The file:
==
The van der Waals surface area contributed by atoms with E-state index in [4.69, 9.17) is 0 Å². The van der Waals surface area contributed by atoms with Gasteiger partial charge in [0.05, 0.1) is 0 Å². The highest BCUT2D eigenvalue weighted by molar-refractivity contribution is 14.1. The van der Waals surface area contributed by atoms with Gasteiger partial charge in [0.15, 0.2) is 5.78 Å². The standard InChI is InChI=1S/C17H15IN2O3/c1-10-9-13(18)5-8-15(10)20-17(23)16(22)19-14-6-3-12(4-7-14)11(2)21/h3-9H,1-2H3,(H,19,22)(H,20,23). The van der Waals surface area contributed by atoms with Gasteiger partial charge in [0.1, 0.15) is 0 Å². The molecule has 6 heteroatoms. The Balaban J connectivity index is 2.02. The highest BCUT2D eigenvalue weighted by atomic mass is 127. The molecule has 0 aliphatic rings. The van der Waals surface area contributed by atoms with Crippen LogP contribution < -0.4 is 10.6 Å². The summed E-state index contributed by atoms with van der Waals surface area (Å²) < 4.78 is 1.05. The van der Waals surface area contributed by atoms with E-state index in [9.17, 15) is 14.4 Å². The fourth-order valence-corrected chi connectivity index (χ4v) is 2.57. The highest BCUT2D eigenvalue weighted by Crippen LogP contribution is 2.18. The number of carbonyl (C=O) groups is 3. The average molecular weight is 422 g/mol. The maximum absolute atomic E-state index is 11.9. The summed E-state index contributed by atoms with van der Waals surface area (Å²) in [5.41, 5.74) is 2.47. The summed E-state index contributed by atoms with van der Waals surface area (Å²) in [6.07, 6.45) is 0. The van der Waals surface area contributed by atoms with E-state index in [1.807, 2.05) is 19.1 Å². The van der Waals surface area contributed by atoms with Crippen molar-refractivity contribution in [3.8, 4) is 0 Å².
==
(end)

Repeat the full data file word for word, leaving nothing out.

The van der Waals surface area contributed by atoms with E-state index in [4.69, 9.17) is 0 Å². The van der Waals surface area contributed by atoms with Gasteiger partial charge in [0.05, 0.1) is 0 Å². The highest BCUT2D eigenvalue weighted by molar-refractivity contribution is 14.1. The van der Waals surface area contributed by atoms with Gasteiger partial charge in [0.15, 0.2) is 5.78 Å². The standard InChI is InChI=1S/C17H15IN2O3/c1-10-9-13(18)5-8-15(10)20-17(23)16(22)19-14-6-3-12(4-7-14)11(2)21/h3-9H,1-2H3,(H,19,22)(H,20,23). The van der Waals surface area contributed by atoms with Gasteiger partial charge in [0.1, 0.15) is 0 Å². The molecule has 6 heteroatoms. The Balaban J connectivity index is 2.02. The highest BCUT2D eigenvalue weighted by atomic mass is 127. The molecule has 0 aliphatic rings. The van der Waals surface area contributed by atoms with Crippen LogP contribution < -0.4 is 10.6 Å². The summed E-state index contributed by atoms with van der Waals surface area (Å²) < 4.78 is 1.05. The van der Waals surface area contributed by atoms with E-state index in [9.17, 15) is 14.4 Å². The fourth-order valence-corrected chi connectivity index (χ4v) is 2.57. The highest BCUT2D eigenvalue weighted by Crippen LogP contribution is 2.18. The number of carbonyl (C=O) groups is 3. The average molecular weight is 422 g/mol. The maximum absolute atomic E-state index is 11.9. The summed E-state index contributed by atoms with van der Waals surface area (Å²) in [5.41, 5.74) is 2.47. The summed E-state index contributed by atoms with van der Waals surface area (Å²) in [6.07, 6.45) is 0. The van der Waals surface area contributed by atoms with E-state index in [1.807, 2.05) is 19.1 Å². The van der Waals surface area contributed by atoms with Crippen molar-refractivity contribution in [3.8, 4) is 0 Å².